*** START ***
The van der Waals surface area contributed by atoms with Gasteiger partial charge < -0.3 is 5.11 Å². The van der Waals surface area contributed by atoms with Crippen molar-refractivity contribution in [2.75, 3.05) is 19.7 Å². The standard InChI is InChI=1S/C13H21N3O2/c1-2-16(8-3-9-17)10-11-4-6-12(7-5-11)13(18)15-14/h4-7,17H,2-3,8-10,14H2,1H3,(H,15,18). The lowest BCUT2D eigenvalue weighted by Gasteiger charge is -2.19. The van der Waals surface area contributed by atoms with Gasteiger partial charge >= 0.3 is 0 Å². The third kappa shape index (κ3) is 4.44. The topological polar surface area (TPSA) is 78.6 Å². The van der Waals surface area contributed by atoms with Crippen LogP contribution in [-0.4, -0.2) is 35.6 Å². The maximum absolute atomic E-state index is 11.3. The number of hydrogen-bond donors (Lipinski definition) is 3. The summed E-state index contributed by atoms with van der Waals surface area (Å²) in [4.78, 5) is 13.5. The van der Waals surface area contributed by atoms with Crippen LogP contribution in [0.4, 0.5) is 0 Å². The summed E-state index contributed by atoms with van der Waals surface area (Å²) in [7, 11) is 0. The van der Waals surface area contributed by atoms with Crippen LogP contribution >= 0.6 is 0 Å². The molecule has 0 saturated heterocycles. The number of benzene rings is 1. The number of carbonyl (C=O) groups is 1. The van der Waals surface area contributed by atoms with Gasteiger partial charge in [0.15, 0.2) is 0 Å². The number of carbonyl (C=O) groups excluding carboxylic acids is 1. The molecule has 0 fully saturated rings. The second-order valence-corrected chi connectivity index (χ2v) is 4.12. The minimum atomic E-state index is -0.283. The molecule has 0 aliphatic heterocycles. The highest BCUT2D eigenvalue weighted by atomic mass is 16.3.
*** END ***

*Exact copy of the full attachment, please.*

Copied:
The van der Waals surface area contributed by atoms with Gasteiger partial charge < -0.3 is 5.11 Å². The van der Waals surface area contributed by atoms with Crippen molar-refractivity contribution in [2.75, 3.05) is 19.7 Å². The standard InChI is InChI=1S/C13H21N3O2/c1-2-16(8-3-9-17)10-11-4-6-12(7-5-11)13(18)15-14/h4-7,17H,2-3,8-10,14H2,1H3,(H,15,18). The lowest BCUT2D eigenvalue weighted by Gasteiger charge is -2.19. The van der Waals surface area contributed by atoms with Gasteiger partial charge >= 0.3 is 0 Å². The third kappa shape index (κ3) is 4.44. The topological polar surface area (TPSA) is 78.6 Å². The van der Waals surface area contributed by atoms with Crippen LogP contribution in [-0.4, -0.2) is 35.6 Å². The maximum absolute atomic E-state index is 11.3. The number of hydrogen-bond donors (Lipinski definition) is 3. The summed E-state index contributed by atoms with van der Waals surface area (Å²) in [4.78, 5) is 13.5. The van der Waals surface area contributed by atoms with Crippen LogP contribution in [0.4, 0.5) is 0 Å². The summed E-state index contributed by atoms with van der Waals surface area (Å²) in [7, 11) is 0. The van der Waals surface area contributed by atoms with Crippen LogP contribution >= 0.6 is 0 Å². The molecule has 0 saturated heterocycles. The number of benzene rings is 1. The number of carbonyl (C=O) groups is 1. The van der Waals surface area contributed by atoms with Gasteiger partial charge in [0.15, 0.2) is 0 Å². The number of carbonyl (C=O) groups excluding carboxylic acids is 1. The molecule has 0 fully saturated rings. The second-order valence-corrected chi connectivity index (χ2v) is 4.12. The minimum atomic E-state index is -0.283. The molecule has 0 aliphatic heterocycles. The highest BCUT2D eigenvalue weighted by atomic mass is 16.3.